After spending the 2015–16 season back in his country with FC Eindhoven, in the Eerste Divisie,[14] van der Gaag moved to the top flight and successively coached SBV Excelsior[15] and NAC Breda.[16] On 24 May 2019, he returned to the former tier after signing a two-year deal at AFC Ajax's reserves.[17]





  1. ^ Parks, Gordon (11 December 2014). "Mitchell van der Gaag becomes hot favourite to take charge at Motherwell". Daily Record. Retrieved 2 August 2019.
  2. ^ "Van der Gaag tekent bij Marítimo" [Van der Gaag signs with Marítimo] (in Dutch). Voetbal International. 2 July 2001. Retrieved 31 March 2016.
  3. ^ "Maritimo warning for Gers". BBC Sport. 29 September 2004. Retrieved 31 March 2016.
  4. ^ "Al-Nassr zet Van der Gaag op straat" [Al-Nassr show door to Van der Gaag] (in Dutch). Voetbal International. 5 September 2006. Retrieved 31 March 2016.
  5. ^ "Marítimo: SAD confirma Van der Gaag como treinador principal" [Marítimo: PLSC confirms Van der Gaag as head coach] (in Portuguese). Mais Futebol. 17 October 2009. Retrieved 2 August 2019.
  6. ^ "Marítimo rouba última vaga da Liga Europa ao Guimarães" [Marítimo steal last Europa League berth from Guimarães] (in Portuguese). SAPO. 9 May 2010. Retrieved 2 August 2019.
  7. ^ "Maritimo ontslaat Van der Gaag" [Maritimo sack Van der Gaag]. Algemeen Dagblad (in Dutch). 15 September 2010. Retrieved 31 March 2016.
  8. ^ "Van der Gaag por três épocas" [Van der Gaag for three seasons]. Record (in Portuguese). 29 May 2012. Archived from the original on 30 May 2012. Retrieved 31 May 2012.
  9. ^ a b "Mitchell van der Gaag held in Lissabon" [Mitchell van der Gaag hero in Lisbon]. Algemeen Dagblad (in Dutch). 5 April 2013. Retrieved 31 March 2016.
  10. ^ "Belenenses um clube de Lisboa" [Belenenses a Lisbon club]. Record (in Portuguese). 6 May 2013. Retrieved 31 March 2016.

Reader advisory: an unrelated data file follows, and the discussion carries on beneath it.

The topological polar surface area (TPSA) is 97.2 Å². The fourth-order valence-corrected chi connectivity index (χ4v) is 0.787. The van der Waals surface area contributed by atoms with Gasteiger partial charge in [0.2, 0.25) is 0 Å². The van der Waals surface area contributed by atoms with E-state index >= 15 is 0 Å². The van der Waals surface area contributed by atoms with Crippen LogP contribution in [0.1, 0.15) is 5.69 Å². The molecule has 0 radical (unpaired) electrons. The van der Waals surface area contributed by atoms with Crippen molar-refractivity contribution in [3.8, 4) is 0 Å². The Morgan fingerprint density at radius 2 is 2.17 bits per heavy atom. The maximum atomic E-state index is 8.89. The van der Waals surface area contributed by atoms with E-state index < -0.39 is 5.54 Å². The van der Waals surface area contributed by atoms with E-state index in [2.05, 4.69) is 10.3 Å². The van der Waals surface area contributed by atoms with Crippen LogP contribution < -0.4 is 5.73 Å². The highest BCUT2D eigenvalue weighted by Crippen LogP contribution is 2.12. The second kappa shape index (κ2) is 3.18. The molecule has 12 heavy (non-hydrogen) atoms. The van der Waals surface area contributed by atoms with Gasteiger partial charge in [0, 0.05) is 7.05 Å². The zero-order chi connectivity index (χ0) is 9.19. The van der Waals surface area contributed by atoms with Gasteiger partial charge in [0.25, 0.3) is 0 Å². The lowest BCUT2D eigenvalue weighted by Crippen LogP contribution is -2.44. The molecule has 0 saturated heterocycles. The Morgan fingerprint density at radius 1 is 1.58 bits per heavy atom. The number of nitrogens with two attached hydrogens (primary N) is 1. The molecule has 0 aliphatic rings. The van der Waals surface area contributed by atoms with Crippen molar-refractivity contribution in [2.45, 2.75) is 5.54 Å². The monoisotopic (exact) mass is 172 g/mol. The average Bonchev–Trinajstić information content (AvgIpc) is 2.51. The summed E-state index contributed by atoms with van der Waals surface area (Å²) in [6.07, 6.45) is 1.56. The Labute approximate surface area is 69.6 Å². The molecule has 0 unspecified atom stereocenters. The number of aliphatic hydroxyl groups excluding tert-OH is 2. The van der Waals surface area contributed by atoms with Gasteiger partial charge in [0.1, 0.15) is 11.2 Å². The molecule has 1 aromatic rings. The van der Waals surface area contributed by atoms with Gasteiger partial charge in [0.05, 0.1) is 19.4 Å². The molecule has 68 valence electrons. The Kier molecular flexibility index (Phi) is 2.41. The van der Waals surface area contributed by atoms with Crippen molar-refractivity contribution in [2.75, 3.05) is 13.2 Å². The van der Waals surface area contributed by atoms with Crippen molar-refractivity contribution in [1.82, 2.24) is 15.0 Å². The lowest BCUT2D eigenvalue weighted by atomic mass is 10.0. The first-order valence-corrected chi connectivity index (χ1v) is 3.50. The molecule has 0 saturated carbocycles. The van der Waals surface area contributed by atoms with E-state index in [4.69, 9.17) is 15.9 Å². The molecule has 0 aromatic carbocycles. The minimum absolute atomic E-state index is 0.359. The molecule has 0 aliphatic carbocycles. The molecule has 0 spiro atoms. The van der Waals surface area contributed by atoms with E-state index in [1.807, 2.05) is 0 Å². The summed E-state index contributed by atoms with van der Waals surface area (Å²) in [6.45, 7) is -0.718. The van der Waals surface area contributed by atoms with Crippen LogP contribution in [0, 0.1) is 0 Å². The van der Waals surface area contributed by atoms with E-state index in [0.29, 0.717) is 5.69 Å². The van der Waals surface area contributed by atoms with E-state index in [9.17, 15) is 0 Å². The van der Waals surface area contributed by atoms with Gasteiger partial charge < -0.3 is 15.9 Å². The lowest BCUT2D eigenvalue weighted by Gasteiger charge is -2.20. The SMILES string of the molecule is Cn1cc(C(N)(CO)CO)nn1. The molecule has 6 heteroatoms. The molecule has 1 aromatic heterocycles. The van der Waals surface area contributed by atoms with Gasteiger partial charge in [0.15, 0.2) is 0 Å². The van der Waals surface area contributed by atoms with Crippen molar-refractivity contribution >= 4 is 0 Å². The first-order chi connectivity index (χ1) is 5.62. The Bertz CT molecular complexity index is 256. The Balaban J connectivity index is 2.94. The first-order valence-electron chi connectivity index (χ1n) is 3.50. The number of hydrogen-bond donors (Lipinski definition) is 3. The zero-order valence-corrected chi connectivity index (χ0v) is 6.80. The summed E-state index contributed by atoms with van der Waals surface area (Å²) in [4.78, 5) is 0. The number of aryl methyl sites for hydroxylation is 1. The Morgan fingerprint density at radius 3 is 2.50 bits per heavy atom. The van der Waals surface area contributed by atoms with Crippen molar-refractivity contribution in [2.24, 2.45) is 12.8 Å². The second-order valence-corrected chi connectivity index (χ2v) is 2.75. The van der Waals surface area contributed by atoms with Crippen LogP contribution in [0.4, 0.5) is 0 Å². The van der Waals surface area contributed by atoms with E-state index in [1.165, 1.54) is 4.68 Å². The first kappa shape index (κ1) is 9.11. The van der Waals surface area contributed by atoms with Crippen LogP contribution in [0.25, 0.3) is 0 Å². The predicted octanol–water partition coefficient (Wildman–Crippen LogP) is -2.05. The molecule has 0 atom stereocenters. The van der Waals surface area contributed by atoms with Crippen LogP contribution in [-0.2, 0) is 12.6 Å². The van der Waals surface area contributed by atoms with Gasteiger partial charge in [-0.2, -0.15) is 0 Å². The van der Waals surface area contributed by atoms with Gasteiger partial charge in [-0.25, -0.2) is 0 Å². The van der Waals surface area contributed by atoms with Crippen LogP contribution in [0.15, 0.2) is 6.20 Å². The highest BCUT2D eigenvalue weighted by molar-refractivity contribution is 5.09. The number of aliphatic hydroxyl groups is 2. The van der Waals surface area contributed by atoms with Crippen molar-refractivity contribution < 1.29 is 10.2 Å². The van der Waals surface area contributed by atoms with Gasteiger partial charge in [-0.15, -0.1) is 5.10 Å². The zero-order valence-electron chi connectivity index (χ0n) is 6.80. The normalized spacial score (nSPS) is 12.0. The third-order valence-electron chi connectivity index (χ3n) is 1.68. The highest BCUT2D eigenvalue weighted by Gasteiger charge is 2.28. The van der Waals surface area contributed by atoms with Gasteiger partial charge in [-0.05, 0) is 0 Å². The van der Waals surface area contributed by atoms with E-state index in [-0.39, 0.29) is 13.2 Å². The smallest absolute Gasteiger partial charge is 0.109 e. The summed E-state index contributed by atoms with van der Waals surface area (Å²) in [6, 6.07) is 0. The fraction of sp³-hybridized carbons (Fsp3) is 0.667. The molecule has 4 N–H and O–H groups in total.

11. ^ "Van der Gaag steps down as Belenenses manager". Soccerway. 26 September 2013. Retrieved 26 September 2013.
  12. ^ Κατέληξε στον «τουλίπα» Μίτσελ φαν ντερ Χάαχ [In comes "tulip" Mitchell van der Gaag] (in Greek). Sentra Goal. 4 February 2015. Retrieved 9 May 2015.
  13. ^ «Ευχαριστώ για την ευκαιρία...» [«Thank you for the opportunity...»] (in Greek). Sentra Goal. 25 March 2015. Archived from the original on 2 June 2015. Retrieved 9 May 2015.
  14. ^ "FC Eindhoven stelt Van der Gaag aan als coach" [FC Eindhoven appoint Van der Gaag as coach]. Algemeen Dagblad (in Dutch). 1 June 2015. Retrieved 1 August 2019.
  15. ^ "Trainer Van der Gaag verlengt aflopend contract bij Excelsior niet" [Manager Van der Gaag does not extend expiring contract with Excelsior] (in Dutch). 4 March 2018. Retrieved 2 August 2019.
  16. ^ "Van der Gaag weg bij NAC Breda" [Van der Gaag out at NAC Breda]. De Telegraaf (in Dutch). 18 March 2019. Retrieved 1 August 2019.
  17. ^ "Mitchell van der Gaag trainer Jong Ajax" [Mitchell van der Gaag Jong Ajax manager] (in Dutch). AFC Ajax. 24 May 2019. Retrieved 14 July 2019.

External links[edit]